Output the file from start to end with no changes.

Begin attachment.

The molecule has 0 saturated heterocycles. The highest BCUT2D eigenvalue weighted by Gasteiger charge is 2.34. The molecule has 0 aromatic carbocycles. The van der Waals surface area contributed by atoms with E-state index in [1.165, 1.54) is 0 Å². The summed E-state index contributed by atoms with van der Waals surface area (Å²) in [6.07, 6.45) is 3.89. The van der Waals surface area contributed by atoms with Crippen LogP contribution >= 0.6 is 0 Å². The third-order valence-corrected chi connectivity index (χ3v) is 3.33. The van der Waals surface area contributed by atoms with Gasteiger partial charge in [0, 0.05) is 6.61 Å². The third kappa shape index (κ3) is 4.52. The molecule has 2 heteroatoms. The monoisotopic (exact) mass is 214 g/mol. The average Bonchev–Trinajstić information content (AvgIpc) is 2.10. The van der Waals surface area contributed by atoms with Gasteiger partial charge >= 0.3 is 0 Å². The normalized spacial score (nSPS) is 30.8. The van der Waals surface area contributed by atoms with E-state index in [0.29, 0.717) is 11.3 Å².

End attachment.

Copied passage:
The molecule has 0 saturated heterocycles. The highest BCUT2D eigenvalue weighted by Gasteiger charge is 2.34. The molecule has 0 aromatic carbocycles. The van der Waals surface area contributed by atoms with E-state index in [1.165, 1.54) is 0 Å². The summed E-state index contributed by atoms with van der Waals surface area (Å²) in [6.07, 6.45) is 3.89. The van der Waals surface area contributed by atoms with Crippen LogP contribution >= 0.6 is 0 Å². The third-order valence-corrected chi connectivity index (χ3v) is 3.33. The van der Waals surface area contributed by atoms with Gasteiger partial charge in [0, 0.05) is 6.61 Å². The third kappa shape index (κ3) is 4.52. The molecule has 2 heteroatoms. The monoisotopic (exact) mass is 214 g/mol. The average Bonchev–Trinajstić information content (AvgIpc) is 2.10. The van der Waals surface area contributed by atoms with Gasteiger partial charge >= 0.3 is 0 Å². The normalized spacial score (nSPS) is 30.8. The van der Waals surface area contributed by atoms with E-state index in [0.29, 0.717) is 11.3 Å².